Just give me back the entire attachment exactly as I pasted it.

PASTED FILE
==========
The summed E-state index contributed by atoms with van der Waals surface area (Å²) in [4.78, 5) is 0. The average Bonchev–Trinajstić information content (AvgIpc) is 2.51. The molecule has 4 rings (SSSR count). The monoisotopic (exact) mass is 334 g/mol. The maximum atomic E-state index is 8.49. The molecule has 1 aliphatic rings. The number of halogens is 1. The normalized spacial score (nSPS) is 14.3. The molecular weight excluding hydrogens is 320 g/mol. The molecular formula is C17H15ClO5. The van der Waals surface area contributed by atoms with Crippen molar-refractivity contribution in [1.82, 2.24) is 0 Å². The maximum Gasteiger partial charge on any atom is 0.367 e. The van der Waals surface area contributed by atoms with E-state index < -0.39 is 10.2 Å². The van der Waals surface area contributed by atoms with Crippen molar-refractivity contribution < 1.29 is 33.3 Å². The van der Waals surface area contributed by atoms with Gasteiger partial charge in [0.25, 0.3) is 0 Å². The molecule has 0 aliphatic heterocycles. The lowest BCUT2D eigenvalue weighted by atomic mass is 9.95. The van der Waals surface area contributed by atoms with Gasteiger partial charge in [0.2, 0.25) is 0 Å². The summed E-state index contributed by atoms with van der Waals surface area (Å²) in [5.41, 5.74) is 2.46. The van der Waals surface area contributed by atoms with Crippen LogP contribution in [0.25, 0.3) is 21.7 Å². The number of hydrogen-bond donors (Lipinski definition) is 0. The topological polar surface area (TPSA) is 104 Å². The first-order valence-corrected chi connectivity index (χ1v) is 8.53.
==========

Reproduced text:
The summed E-state index contributed by atoms with van der Waals surface area (Å²) in [4.78, 5) is 0. The average Bonchev–Trinajstić information content (AvgIpc) is 2.51. The molecule has 4 rings (SSSR count). The monoisotopic (exact) mass is 334 g/mol. The maximum atomic E-state index is 8.49. The molecule has 1 aliphatic rings. The number of halogens is 1. The normalized spacial score (nSPS) is 14.3. The molecular weight excluding hydrogens is 320 g/mol. The molecular formula is C17H15ClO5. The van der Waals surface area contributed by atoms with Crippen molar-refractivity contribution in [1.82, 2.24) is 0 Å². The maximum Gasteiger partial charge on any atom is 0.367 e. The van der Waals surface area contributed by atoms with E-state index < -0.39 is 10.2 Å². The van der Waals surface area contributed by atoms with Crippen molar-refractivity contribution < 1.29 is 33.3 Å². The van der Waals surface area contributed by atoms with Gasteiger partial charge in [0.25, 0.3) is 0 Å². The molecule has 0 aliphatic heterocycles. The lowest BCUT2D eigenvalue weighted by atomic mass is 9.95. The van der Waals surface area contributed by atoms with Gasteiger partial charge in [0.2, 0.25) is 0 Å². The summed E-state index contributed by atoms with van der Waals surface area (Å²) in [5.41, 5.74) is 2.46. The van der Waals surface area contributed by atoms with Crippen LogP contribution in [0.25, 0.3) is 21.7 Å². The number of hydrogen-bond donors (Lipinski definition) is 0. The topological polar surface area (TPSA) is 104 Å². The first-order valence-corrected chi connectivity index (χ1v) is 8.53.